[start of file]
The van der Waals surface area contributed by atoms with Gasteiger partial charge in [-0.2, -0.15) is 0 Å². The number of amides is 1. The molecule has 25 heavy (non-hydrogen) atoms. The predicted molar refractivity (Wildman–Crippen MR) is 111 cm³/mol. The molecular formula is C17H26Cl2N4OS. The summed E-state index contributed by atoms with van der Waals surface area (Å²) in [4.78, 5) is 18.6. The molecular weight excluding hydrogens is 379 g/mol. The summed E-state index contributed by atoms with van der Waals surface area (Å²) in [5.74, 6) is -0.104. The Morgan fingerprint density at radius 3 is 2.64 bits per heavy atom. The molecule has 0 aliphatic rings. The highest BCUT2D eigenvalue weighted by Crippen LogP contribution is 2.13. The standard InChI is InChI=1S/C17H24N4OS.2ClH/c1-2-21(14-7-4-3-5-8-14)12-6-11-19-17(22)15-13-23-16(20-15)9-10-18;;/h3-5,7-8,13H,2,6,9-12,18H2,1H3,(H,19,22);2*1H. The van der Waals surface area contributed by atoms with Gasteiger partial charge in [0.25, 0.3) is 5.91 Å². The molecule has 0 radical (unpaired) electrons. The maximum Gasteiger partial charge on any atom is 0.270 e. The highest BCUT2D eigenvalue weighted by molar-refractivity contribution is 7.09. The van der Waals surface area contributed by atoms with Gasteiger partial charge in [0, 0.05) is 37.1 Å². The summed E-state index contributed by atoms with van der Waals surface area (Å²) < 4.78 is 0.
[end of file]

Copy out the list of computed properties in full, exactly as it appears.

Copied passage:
The van der Waals surface area contributed by atoms with Gasteiger partial charge in [-0.2, -0.15) is 0 Å². The number of amides is 1. The molecule has 25 heavy (non-hydrogen) atoms. The predicted molar refractivity (Wildman–Crippen MR) is 111 cm³/mol. The molecular formula is C17H26Cl2N4OS. The summed E-state index contributed by atoms with van der Waals surface area (Å²) in [4.78, 5) is 18.6. The molecular weight excluding hydrogens is 379 g/mol. The summed E-state index contributed by atoms with van der Waals surface area (Å²) in [5.74, 6) is -0.104. The Morgan fingerprint density at radius 3 is 2.64 bits per heavy atom. The molecule has 0 aliphatic rings. The highest BCUT2D eigenvalue weighted by Crippen LogP contribution is 2.13. The standard InChI is InChI=1S/C17H24N4OS.2ClH/c1-2-21(14-7-4-3-5-8-14)12-6-11-19-17(22)15-13-23-16(20-15)9-10-18;;/h3-5,7-8,13H,2,6,9-12,18H2,1H3,(H,19,22);2*1H. The van der Waals surface area contributed by atoms with Gasteiger partial charge in [0.25, 0.3) is 5.91 Å². The molecule has 0 radical (unpaired) electrons. The maximum Gasteiger partial charge on any atom is 0.270 e. The highest BCUT2D eigenvalue weighted by molar-refractivity contribution is 7.09. The van der Waals surface area contributed by atoms with Gasteiger partial charge in [0, 0.05) is 37.1 Å². The summed E-state index contributed by atoms with van der Waals surface area (Å²) < 4.78 is 0.